The Crypto API in the Linux kernel before 3.18.5 allows local users to load arbitrary kernel modules via a bind system call for an AF_ALG socket with a module name in the salg_name field, a different vulnerability than CVE-2014-9644.

CVE-2014-8160
Published: 2015-03-02
net/netfilter/nf_conntrack_proto_generic.c in the Linux kernel before 3.18 generates incorrect conntrack entries during handling of certain iptables rule sets for the SCTP, DCCP, GRE, and UDP-Lite protocols, which allows remote attackers to bypass intended access restrictions via packets with disall...

CVE-2014-9644
Published: 2015-03-02
The Crypto API in the Linux kernel before 3.18.5 allows local users to load arbitrary kernel modules via a bind system call for an AF_ALG socket with a parenthesized module template expression in the salg_name field, as demonstrated by the vfat(aes) expression, a different vulnerability than CVE-201...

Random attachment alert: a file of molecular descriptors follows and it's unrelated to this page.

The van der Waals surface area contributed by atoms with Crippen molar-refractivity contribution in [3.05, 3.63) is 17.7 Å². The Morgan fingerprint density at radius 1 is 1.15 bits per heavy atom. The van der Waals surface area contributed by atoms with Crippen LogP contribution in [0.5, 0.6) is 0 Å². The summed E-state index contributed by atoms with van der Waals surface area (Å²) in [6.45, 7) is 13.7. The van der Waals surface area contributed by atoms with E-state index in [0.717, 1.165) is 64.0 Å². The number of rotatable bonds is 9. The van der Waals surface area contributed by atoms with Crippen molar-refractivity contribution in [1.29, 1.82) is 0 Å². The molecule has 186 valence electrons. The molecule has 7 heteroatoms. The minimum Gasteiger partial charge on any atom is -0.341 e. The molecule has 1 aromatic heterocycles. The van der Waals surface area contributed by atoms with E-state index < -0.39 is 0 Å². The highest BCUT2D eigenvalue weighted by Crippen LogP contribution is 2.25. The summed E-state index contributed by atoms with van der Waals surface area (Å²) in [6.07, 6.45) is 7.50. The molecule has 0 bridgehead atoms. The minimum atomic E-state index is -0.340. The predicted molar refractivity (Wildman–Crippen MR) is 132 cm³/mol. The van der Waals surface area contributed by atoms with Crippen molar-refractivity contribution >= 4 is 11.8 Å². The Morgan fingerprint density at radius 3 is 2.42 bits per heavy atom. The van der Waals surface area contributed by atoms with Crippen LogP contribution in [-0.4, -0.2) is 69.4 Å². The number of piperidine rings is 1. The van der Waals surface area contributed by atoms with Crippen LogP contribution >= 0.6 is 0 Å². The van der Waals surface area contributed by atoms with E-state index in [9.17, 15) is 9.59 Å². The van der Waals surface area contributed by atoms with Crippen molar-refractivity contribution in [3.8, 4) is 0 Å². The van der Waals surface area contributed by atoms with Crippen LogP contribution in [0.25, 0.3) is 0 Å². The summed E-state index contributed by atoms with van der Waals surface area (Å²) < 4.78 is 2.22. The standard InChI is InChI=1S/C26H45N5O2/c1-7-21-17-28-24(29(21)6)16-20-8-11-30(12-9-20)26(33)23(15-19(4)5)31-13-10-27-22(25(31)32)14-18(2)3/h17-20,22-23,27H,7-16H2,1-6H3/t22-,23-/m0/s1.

CVE-2015-0239
Published: 2015-03-02
The em_sysenter function in arch/x86/kvm/emulate.c in the Linux kernel before 3.18.5, when the guest OS lacks SYSENTER MSR initialization, allows guest OS users to gain guest OS privileges or cause a denial of service (guest OS crash) by triggering use of a 16-bit code segment for emulation of a SYS...

CVE-2014-8921
Published: 2015-03-01
The IBM Notes Traveler Companion application 1.0 and 1.1 before 201411010515 for Window Phone, as distributed in IBM Notes Traveler 9.0.1, does not properly restrict the number of executions of the automatic configuration option, which makes it easier for remote attackers to capture credentials by c...

Dark Reading Radio
Archived Dark Reading Radio
How can security professionals better engage with their peers, both in person and online? In this Dark Reading Radio show, we will talk to leaders at some of the security industry’s professional organizations about how security pros can get more involved – with their colleagues in the same industry, with their peers in other industries, and with the IT security community as a whole.